Has A Hacker Victimized You?

Has a Hacker Victimized You

So much personal data has been breached that traditional methods for verifying identity, such as user names, passwords and/or knowledge-based questions, have become less reliable.

“Pwned.” Strange word that you won’t find in an English dictionary, but one that has affected people all over the world. It’s the coined word used to identify a person whose personal information has been breached when a corporate data base is hacked. Gamers recognize it as meaning “utterly defeated.”

We hear about it a lot these days. Large retailers and other companies have been attacked by hackers, compromising the data of millions of customers. Even Equifax, the credit rating company, was not immune. A breach of its data gave fraudsters millions of names to work with. The list of other well-known companies that have lost data has become long. The thieves have a hey day using the personal data for their own purposes.

Are you one of them and how can you find out?

An Australian named Troy Hunt may be able to tell you. He has accumulated some 4.8 billion pieces of hacked data and he uses it to help ordinary people determine if they have had their personal data lifted. His website, Have I Been Pwned?, has been in operation since 2013. It’s free.

Hunt has become a specialist regarding big breaches and has exposed some hack jobs before the victim companies have been aware themselves. He used to be a software architect at Pfizer, the pharmaceutical giant, but quit to work as an independent information security consultant and instructor.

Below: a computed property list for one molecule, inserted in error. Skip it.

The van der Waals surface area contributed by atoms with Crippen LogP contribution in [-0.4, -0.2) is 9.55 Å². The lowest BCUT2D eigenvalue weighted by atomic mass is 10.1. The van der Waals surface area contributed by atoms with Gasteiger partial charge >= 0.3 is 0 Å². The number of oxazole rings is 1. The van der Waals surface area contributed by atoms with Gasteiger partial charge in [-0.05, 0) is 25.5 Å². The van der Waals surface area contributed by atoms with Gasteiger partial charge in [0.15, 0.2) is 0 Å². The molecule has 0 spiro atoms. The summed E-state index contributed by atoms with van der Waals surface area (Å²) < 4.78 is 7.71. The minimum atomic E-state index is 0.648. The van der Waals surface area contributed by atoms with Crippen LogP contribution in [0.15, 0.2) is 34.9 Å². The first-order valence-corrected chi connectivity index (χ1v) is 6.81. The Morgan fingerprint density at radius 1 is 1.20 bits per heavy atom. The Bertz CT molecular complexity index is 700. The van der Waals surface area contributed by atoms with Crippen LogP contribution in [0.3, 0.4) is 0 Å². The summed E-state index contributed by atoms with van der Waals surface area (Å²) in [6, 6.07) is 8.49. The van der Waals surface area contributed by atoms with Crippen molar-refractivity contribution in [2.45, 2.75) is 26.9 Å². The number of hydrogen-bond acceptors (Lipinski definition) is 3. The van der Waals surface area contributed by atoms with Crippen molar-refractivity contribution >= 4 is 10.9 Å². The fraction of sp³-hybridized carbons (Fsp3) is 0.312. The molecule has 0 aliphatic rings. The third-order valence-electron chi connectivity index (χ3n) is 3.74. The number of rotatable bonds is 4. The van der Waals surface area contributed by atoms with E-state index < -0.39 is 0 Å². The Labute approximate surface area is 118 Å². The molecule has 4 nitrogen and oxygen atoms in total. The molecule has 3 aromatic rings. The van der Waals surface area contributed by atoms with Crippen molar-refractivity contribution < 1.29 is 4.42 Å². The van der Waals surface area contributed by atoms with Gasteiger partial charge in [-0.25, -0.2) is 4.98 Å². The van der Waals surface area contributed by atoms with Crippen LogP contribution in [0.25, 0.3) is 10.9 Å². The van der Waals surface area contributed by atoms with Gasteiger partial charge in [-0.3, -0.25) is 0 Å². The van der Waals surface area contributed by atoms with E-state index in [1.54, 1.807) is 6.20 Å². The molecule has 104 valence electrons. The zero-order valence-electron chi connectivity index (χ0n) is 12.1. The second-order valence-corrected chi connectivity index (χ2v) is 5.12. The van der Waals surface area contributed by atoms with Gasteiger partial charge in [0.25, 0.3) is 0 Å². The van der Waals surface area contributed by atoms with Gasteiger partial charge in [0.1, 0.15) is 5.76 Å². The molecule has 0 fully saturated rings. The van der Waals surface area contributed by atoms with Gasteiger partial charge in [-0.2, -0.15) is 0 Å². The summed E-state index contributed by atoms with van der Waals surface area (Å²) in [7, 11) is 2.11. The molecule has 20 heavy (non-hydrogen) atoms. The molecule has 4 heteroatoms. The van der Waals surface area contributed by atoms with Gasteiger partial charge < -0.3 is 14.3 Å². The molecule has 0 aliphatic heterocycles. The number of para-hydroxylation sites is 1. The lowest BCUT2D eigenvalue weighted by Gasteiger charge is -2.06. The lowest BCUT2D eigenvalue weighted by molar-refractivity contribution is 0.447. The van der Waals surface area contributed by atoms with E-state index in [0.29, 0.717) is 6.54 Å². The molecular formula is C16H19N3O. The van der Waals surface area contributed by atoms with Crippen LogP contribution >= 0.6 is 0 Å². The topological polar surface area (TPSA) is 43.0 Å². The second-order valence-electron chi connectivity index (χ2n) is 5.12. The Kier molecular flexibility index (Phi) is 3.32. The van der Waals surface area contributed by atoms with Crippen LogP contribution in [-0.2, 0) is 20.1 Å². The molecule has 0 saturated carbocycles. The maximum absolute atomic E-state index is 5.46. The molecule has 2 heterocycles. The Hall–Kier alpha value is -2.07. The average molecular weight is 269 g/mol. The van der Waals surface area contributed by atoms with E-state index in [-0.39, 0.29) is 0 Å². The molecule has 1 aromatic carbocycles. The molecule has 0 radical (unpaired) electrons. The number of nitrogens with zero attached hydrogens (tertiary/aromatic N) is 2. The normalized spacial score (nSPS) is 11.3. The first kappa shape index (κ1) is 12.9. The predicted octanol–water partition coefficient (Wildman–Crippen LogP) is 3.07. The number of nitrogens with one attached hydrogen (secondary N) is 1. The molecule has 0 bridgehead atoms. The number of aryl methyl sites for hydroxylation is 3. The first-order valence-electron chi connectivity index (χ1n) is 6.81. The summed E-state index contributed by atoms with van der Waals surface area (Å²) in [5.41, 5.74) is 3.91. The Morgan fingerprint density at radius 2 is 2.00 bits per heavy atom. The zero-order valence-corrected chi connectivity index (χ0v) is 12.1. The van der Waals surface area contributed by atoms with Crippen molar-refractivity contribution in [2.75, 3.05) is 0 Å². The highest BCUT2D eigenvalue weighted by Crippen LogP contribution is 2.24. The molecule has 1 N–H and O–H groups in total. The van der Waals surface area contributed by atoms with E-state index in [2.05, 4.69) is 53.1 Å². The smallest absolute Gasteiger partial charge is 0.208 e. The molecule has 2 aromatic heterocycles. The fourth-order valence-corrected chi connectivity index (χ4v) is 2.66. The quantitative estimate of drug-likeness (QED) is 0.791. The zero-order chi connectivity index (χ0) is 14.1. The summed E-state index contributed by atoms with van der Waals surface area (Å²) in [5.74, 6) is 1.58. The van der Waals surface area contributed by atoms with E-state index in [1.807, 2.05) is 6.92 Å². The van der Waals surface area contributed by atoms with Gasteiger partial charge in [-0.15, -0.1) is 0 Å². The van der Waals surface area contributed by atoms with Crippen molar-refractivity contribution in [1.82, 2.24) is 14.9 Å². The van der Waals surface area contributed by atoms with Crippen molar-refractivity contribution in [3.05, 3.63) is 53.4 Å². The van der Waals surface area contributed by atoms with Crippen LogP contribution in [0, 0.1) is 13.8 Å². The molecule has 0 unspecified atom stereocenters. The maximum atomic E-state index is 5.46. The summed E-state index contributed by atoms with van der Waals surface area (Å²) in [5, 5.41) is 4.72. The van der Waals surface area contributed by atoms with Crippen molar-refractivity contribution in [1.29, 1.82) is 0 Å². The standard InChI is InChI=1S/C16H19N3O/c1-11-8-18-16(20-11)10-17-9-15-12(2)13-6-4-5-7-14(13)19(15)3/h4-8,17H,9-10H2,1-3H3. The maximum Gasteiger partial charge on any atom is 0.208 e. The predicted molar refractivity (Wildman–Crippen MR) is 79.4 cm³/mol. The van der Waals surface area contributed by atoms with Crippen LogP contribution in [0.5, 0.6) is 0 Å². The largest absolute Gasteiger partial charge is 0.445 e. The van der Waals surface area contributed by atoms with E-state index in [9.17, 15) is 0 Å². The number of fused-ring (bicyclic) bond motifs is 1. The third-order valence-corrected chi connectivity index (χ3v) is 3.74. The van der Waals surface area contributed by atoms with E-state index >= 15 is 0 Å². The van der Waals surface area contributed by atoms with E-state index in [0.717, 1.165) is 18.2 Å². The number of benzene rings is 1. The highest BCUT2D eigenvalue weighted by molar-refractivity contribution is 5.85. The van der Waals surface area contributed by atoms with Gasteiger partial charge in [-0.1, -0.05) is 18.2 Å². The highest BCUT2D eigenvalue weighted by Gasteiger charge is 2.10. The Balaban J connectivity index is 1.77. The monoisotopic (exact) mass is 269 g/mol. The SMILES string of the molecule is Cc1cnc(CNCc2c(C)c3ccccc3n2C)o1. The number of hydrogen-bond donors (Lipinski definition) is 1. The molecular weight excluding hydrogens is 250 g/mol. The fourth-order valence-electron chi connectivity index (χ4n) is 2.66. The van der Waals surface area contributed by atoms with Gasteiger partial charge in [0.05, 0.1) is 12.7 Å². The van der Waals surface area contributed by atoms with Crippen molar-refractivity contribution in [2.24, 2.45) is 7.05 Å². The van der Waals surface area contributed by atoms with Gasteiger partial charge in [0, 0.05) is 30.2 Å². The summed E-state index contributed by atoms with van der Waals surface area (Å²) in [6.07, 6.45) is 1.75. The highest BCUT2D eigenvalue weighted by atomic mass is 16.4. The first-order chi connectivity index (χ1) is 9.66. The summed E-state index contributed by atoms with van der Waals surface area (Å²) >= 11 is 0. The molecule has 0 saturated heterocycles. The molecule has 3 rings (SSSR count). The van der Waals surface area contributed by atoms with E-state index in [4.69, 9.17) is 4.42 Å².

The U.S. Congress recently availed itself of his expertise when he testified before that body, which has become increasingly concerned at the number of their constituents who have been victimized. He had to buy a new suit and tie (and visit a website to find out how to tie the tie.) His usual garb is beachwear or jeans — what the well-dressed Aussie wears while working on the beach.

The problem is serious. So much personal data has been breached that traditional methods for verifying identity, such as user names, passwords and/or knowledge-based questions, have become less reliable.

Hunt’s relentless search for hacked information has put him ahead of the game in several instances. He has made it harder for big companies that have been hacked to hide the fact. Uber, for instance, had failed to publicize a breach that put 57 million bits of information on passengers and drivers into the hands of fraudsters. On the other hand, when he advised Imgur, a photo-sharing corporation, that they had been hacked, they made the information public within a day.

People using his site to determine the status of their information can search Hunt’s website on their email address. Some 1.7 million people also have subscribed to alerts that sound when their data pops up in newly discovered breaches.

Add a Selfie To Your Credit Card Application

Add Selfie to Identification

Banks and other financial companies are likely to see the advantages of biometric identification and offer it as another safeguard for customers

The ubiquitous selfie may find yet another niche in the area of personal finances. Your bank may request one when approving a purchase or considering a credit card application.

Visa Inc., a payment processing giant, is launching a platform that will allow banks to use various forms of biometrics such as fingerprints, face recognition, voice, etc., that will provide positive identification.

In its simplest form, a bank may ask for a selfie and a picture of a current driver’s license or passport as backup. The technology will compare the photos for facial similarities and the validity of the supporting license or passport, all within seconds.

Selfies also could come into the picture with online shopping. Chipped credit and debit cards have made some inroads into fraud in retail shopping, but protecting online shoppers still is a concern. One in six potential transactions is declined because of suspicious activity.